Most employees (96%) believe the onus is on leaders to drive the adoption of new technology in organisations, and 94% believe it’s important for leaders to challenge traditional ways of thinking, according to The Oxford Group, a City & Guilds Group business.
However, only a third (33%) of leaders feel well prepared to lead the digital skills agenda at their business.
The research warned that gaps in leaders’ digital skillsets are having an impact on how able organisations are to transform. Forty-one per cent of employees said that a lack of digital expertise makes decision-making more difficult, and 30% of leaders said it has prevented their team from innovating.
Digital skills gaps are also present in the wider workforce, according to the research, with 60% of employees saying that staff at different levels of their organisation lack the skills needed to propel the business into the digital age.
Employees outlined the key factors limiting digital transformation. Managing security and the risk of data leaks (45%), tackling the fear of change to roles and routines (42%), and reskilling the workforce (31%) were all highlighted as concerns.
Despite the challenges both management and the wider workforce realise the benefits of strong digital skills. Eighty per cent of employees said leaders with good digital skills are able to communicate more effectively with employees and clients, and 71% said strong digital skills help staff progress more quickly.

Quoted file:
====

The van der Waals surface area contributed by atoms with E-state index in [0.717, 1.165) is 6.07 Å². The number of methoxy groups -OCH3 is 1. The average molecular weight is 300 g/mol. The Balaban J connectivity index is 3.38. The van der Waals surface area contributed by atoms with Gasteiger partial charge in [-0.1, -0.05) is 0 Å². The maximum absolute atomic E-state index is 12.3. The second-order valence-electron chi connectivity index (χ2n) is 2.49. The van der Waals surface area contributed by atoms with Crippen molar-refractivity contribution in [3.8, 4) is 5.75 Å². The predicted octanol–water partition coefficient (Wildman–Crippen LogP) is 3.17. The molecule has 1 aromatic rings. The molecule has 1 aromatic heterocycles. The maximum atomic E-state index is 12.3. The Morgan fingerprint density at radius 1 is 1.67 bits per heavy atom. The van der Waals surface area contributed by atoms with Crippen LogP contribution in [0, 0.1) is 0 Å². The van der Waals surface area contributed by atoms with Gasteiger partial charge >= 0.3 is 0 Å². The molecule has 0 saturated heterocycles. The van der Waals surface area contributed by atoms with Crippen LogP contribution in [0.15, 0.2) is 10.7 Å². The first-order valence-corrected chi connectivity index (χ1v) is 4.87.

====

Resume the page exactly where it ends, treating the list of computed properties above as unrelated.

Employees have a strong desire to learn and develop their skillsets, the research suggested. Half (48%) of employees said their careers would benefit from further training on the technology and systems in their business.
Beyond technical skills, 41% of employees said they would value coaching or guidance on how to perform and communicate more effectively in an era of digital transformation.
John Yates, MD of corporate learning at City and Guilds Group, said that businesses must be prepared for the changing skills demands of work.
“Digital transformation is seeding itself in all aspects of our lives as we continue even further into the fourth revolution. Businesses, C-suites and employees need to adapt their attitudes and behaviours to meet the changing demands of the workplace,” he said.
“The critical skills of today are different to those that were needed a decade and even a few years ago, and will differ from those needed tomorrow and into the future. New technologies and learning tools can make it far easier to adapt, but only where there is consistency and buy-in from employees across organisations.”
Yates added that leaders must set an example to the rest of the workforce through creating a strong culture of learning: “It is clear that when it comes to leading effectively in the digital age we are in, attitudes need to shift. Leaders need to set an example by learning new skills – whether that’s about how to empower employees to make changes or developing their own digital capabilities – and ultimately create a learning culture where everyone recognises that learning is an ongoing gradual process regardless of where they are on the career ladder.”
Censuswide surveyed 1,000 managers, C-suite executives, and employees in global organisations for City & Guilds Group for its Leading in a Digital Age report.